In-Season Fertilizer Application

Contributed by Mitiku Mamo, UNL Extension Educator, Crops and Water

As you have all noticed, spring precipitation to date has been a lot less than the average for our area. For example, at Haskell Ag Lab in Concord, NE we received less than half an inch for the entire month of April compared to the monthly average of 3.3 inches. While this below average spring precipitation have provided ideal weather conditions for pre-plant fertilizer application and planting, dry soil after application of urea or UAN means that the fertilizer sits on top of the soil and is subject to nitrogen loss due to volatilization.

 This is especially of concern for no-till fields where incorporating the fertilizer is not an option and non-irrigated fields that did not receive a rainfall of at least half an inch within a few days of fertilizer application that would have helped move the fertilizer into the soil.

 Of course, the growing season is only starting and nitrogen can be lost through other means such as water runoff, leaching into the ground water and denitrification.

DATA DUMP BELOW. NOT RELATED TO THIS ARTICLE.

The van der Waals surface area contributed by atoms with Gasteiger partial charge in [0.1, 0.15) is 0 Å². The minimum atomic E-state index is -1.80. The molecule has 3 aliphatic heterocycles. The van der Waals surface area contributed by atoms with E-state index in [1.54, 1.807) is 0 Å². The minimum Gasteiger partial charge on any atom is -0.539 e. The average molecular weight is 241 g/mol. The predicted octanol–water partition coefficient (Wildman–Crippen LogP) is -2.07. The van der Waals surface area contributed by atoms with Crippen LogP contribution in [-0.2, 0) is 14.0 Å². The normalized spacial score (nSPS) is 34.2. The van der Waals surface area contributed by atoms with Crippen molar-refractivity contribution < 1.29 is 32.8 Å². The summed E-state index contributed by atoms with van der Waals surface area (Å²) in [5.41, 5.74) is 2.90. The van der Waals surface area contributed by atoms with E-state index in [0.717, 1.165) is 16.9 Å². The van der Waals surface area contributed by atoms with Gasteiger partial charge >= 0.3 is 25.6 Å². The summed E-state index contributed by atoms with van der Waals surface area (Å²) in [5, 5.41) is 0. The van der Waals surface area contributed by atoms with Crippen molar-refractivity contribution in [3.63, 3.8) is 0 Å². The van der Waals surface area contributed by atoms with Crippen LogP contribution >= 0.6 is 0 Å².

If you think you may have lost some nitrogen, there are many ways to determine if nitrogen has been lost and make in-season adjustments. According to the April 29 CropWatch article titled “Tips for In-season Nitrogen Management in Corn”, the Late Spring Soil Nitrate Test works well for fields with medium and fine textured soils but may not work for sandy soil. Use of crop sensors is also possible, check out the CropWatch web site or call your local extension educator for how to use a Chlorophyll meter or a crop sensor such as the Rapid Scan.

 Because under fertilization of nitrogen can cause significant yield losses, it is worth your time to determine if you might have had some loss and prepare a plan to adjust accordingly.

 If you have further questions you can reach Mitiku Mamo at